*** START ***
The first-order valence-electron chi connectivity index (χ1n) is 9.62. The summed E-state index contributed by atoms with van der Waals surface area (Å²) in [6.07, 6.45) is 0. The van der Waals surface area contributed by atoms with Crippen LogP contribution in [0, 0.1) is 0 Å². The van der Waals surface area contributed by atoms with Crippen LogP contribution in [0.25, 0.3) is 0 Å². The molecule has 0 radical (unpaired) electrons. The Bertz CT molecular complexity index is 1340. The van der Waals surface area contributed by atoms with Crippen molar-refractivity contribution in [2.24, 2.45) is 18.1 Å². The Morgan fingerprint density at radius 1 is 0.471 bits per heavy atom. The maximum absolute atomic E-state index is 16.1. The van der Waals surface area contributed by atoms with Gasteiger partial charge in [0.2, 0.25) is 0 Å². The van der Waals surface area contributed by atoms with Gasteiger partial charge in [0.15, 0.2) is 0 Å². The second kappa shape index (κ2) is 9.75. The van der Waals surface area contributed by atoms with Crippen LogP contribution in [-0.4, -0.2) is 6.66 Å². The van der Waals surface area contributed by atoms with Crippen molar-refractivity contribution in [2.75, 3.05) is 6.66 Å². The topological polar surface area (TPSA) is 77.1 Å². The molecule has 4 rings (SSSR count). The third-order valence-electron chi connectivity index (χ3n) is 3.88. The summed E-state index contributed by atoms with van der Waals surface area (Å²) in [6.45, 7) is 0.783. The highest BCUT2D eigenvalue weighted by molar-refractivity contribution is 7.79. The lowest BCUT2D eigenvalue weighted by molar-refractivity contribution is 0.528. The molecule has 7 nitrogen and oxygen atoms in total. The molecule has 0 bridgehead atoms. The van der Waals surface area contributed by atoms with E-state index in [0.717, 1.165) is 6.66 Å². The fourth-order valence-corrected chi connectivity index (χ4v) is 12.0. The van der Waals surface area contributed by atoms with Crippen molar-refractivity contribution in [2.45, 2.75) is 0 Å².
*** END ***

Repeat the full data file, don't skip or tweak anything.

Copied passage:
The first-order valence-electron chi connectivity index (χ1n) is 9.62. The summed E-state index contributed by atoms with van der Waals surface area (Å²) in [6.07, 6.45) is 0. The van der Waals surface area contributed by atoms with Crippen LogP contribution in [0, 0.1) is 0 Å². The van der Waals surface area contributed by atoms with Crippen LogP contribution in [0.25, 0.3) is 0 Å². The molecule has 0 radical (unpaired) electrons. The Bertz CT molecular complexity index is 1340. The van der Waals surface area contributed by atoms with Crippen molar-refractivity contribution in [2.24, 2.45) is 18.1 Å². The Morgan fingerprint density at radius 1 is 0.471 bits per heavy atom. The maximum absolute atomic E-state index is 16.1. The van der Waals surface area contributed by atoms with Gasteiger partial charge in [0.2, 0.25) is 0 Å². The van der Waals surface area contributed by atoms with Gasteiger partial charge in [0.15, 0.2) is 0 Å². The second kappa shape index (κ2) is 9.75. The van der Waals surface area contributed by atoms with Crippen LogP contribution in [-0.4, -0.2) is 6.66 Å². The van der Waals surface area contributed by atoms with Crippen molar-refractivity contribution in [2.75, 3.05) is 6.66 Å². The topological polar surface area (TPSA) is 77.1 Å². The molecule has 4 rings (SSSR count). The third-order valence-electron chi connectivity index (χ3n) is 3.88. The summed E-state index contributed by atoms with van der Waals surface area (Å²) in [6.45, 7) is 0.783. The highest BCUT2D eigenvalue weighted by molar-refractivity contribution is 7.79. The lowest BCUT2D eigenvalue weighted by molar-refractivity contribution is 0.528. The molecule has 7 nitrogen and oxygen atoms in total. The molecule has 0 bridgehead atoms. The van der Waals surface area contributed by atoms with E-state index in [0.717, 1.165) is 6.66 Å². The fourth-order valence-corrected chi connectivity index (χ4v) is 12.0. The van der Waals surface area contributed by atoms with Crippen molar-refractivity contribution in [2.45, 2.75) is 0 Å².